A composite column being installed. Note the 1 1/2-inch PVC extension at the top of the column, which lowers the position of the decorative trim rim around the column. The extension will be covered by the capital once it is lifted in position.
The original beams—which were actually framed like short knee walls and clad with board sheathing—had water damage, so the author reframed them with PT lumber and clad them with PVC trim. Then he prefabricated U-shaped PVC soffit/fascia assemblies and slipped them into place.
To lower the height of the column's decorative trim rings, the author screwed plugs made from a double layer of 3/4-inch-thick PVC into the the tops of the columns.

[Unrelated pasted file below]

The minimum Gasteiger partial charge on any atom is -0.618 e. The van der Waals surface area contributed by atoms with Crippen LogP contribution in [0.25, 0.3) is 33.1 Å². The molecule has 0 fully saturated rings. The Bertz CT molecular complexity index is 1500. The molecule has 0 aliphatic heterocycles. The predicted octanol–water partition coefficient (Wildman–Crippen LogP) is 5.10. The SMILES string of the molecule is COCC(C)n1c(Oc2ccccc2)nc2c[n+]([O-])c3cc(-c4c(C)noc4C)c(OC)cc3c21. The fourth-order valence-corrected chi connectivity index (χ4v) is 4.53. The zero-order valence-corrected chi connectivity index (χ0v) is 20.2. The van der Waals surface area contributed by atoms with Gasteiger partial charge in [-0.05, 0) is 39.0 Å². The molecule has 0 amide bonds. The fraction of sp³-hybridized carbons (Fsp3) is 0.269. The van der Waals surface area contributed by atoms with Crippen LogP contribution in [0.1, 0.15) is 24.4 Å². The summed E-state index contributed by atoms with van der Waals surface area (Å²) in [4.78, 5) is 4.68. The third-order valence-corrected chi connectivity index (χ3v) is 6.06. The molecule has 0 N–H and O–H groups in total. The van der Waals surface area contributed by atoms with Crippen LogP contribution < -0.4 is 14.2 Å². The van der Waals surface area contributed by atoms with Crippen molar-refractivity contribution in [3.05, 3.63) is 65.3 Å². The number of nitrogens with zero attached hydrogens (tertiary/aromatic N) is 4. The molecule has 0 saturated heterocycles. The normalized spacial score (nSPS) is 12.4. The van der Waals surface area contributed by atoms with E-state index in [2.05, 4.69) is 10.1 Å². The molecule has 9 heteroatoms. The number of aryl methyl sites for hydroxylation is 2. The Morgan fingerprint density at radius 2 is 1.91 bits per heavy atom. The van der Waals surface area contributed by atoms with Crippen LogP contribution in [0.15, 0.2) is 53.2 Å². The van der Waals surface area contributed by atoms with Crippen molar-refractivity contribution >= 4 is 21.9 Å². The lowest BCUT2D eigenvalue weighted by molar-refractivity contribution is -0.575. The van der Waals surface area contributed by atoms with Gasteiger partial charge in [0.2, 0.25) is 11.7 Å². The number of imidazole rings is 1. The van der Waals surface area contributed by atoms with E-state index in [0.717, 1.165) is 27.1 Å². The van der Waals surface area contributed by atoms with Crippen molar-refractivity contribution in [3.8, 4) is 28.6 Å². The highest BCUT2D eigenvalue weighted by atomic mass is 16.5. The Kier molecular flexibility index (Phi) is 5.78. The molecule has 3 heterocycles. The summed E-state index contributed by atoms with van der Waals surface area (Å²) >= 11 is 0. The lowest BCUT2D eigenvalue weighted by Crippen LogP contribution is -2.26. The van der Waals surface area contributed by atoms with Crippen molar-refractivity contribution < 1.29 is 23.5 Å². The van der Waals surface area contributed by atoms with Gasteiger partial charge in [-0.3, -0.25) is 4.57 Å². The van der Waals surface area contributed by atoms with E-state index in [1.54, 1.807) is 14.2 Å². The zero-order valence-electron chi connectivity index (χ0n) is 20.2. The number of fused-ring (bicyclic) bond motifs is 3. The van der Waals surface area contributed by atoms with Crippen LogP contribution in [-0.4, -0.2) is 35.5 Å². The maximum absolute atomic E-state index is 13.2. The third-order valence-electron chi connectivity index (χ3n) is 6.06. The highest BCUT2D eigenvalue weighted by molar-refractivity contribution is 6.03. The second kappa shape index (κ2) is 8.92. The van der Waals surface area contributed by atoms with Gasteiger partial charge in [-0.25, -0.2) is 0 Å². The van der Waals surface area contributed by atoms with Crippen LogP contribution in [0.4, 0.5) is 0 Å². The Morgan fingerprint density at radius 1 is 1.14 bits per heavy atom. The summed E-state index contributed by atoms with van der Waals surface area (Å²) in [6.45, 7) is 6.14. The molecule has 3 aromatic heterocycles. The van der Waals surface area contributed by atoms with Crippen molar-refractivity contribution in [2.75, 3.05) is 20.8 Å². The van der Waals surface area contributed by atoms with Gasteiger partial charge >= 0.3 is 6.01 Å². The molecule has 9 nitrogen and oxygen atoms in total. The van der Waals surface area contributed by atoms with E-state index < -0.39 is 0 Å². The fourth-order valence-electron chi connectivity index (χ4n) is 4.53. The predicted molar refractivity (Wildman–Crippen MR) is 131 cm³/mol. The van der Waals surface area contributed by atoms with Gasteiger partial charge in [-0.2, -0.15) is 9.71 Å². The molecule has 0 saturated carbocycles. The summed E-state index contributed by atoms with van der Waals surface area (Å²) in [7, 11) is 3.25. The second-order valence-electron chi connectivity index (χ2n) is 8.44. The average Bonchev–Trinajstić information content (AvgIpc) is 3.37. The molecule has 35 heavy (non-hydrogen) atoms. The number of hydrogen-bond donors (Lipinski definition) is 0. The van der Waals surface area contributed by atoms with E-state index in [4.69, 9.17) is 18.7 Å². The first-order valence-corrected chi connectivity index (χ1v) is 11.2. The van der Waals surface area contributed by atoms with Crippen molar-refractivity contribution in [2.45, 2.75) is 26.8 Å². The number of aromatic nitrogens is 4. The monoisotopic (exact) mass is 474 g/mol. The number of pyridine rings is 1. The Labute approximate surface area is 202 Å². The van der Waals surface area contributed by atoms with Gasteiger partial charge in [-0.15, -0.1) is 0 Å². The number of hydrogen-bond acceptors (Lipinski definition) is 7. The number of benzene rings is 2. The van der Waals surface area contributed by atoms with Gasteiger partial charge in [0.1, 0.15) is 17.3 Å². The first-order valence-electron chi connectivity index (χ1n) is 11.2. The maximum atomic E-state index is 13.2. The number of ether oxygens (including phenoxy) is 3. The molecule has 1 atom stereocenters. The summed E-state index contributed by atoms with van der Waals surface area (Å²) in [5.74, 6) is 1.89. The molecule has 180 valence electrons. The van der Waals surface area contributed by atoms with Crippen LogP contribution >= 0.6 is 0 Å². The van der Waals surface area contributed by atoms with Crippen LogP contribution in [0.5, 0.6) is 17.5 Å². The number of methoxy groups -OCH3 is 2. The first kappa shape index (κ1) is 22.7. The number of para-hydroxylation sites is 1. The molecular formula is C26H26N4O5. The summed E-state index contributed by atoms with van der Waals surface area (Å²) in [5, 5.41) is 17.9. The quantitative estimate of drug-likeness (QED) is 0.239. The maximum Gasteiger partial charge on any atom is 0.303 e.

The actual column extensions are another pair of slightly larger PVC plugs sized to match the outside diameter of the columns. The author routed a channel and center hole to match the flashing cap profile, then screwed the extensions to the plugs in the columns with stainless steel screws.
The author cuts the composite columns with a 4 1/2-inch angle grinder equipped with a diamond masonry blade. The angle grinder provides a smoother cut than a carbide blade in a circular saw, and running a shop vac while making the cut captures most of the fiberglass dust.
Instead of using the supplied screws to fasten the metal installation clips to the base of the column, the author used stainless steel bolts and nuts instead.
The bases of the columns are secured to the brick porch with 5/16-inch-diameter by 2 3/8-inch-long Tapcon masonry screws driven through the installation clips.